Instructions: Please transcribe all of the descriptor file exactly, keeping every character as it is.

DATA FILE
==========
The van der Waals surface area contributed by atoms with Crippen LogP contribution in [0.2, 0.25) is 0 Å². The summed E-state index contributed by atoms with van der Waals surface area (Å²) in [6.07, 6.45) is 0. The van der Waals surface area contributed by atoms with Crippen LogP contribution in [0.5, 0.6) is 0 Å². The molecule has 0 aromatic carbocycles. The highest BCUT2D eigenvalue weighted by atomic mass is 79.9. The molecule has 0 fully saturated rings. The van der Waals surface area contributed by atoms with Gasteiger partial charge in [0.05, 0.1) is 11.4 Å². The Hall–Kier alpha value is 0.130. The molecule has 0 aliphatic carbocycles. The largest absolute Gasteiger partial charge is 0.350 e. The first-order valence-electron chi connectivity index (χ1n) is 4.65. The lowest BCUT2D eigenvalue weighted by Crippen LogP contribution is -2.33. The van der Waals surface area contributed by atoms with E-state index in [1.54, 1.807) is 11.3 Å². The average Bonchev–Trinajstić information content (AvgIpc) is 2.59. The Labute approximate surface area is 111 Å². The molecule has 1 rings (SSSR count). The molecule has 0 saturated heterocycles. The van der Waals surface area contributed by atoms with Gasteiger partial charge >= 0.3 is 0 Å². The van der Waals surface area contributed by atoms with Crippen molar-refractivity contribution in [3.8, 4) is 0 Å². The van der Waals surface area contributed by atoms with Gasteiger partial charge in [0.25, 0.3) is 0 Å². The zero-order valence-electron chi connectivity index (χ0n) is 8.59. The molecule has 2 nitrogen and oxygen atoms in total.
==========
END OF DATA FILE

The van der Waals surface area contributed by atoms with Crippen LogP contribution in [0.2, 0.25) is 0 Å². The summed E-state index contributed by atoms with van der Waals surface area (Å²) in [6.07, 6.45) is 0. The van der Waals surface area contributed by atoms with Crippen LogP contribution in [0.5, 0.6) is 0 Å². The molecule has 0 aromatic carbocycles. The highest BCUT2D eigenvalue weighted by atomic mass is 79.9. The molecule has 0 fully saturated rings. The van der Waals surface area contributed by atoms with Gasteiger partial charge in [0.05, 0.1) is 11.4 Å². The Hall–Kier alpha value is 0.130. The molecule has 0 aliphatic carbocycles. The largest absolute Gasteiger partial charge is 0.350 e. The first-order valence-electron chi connectivity index (χ1n) is 4.65. The lowest BCUT2D eigenvalue weighted by Crippen LogP contribution is -2.33. The van der Waals surface area contributed by atoms with E-state index in [1.54, 1.807) is 11.3 Å². The average Bonchev–Trinajstić information content (AvgIpc) is 2.59. The Labute approximate surface area is 111 Å². The molecule has 1 rings (SSSR count). The molecule has 0 saturated heterocycles. The van der Waals surface area contributed by atoms with Gasteiger partial charge >= 0.3 is 0 Å². The van der Waals surface area contributed by atoms with Crippen molar-refractivity contribution in [3.8, 4) is 0 Å². The van der Waals surface area contributed by atoms with Gasteiger partial charge in [0.25, 0.3) is 0 Å². The zero-order valence-electron chi connectivity index (χ0n) is 8.59. The molecule has 2 nitrogen and oxygen atoms in total.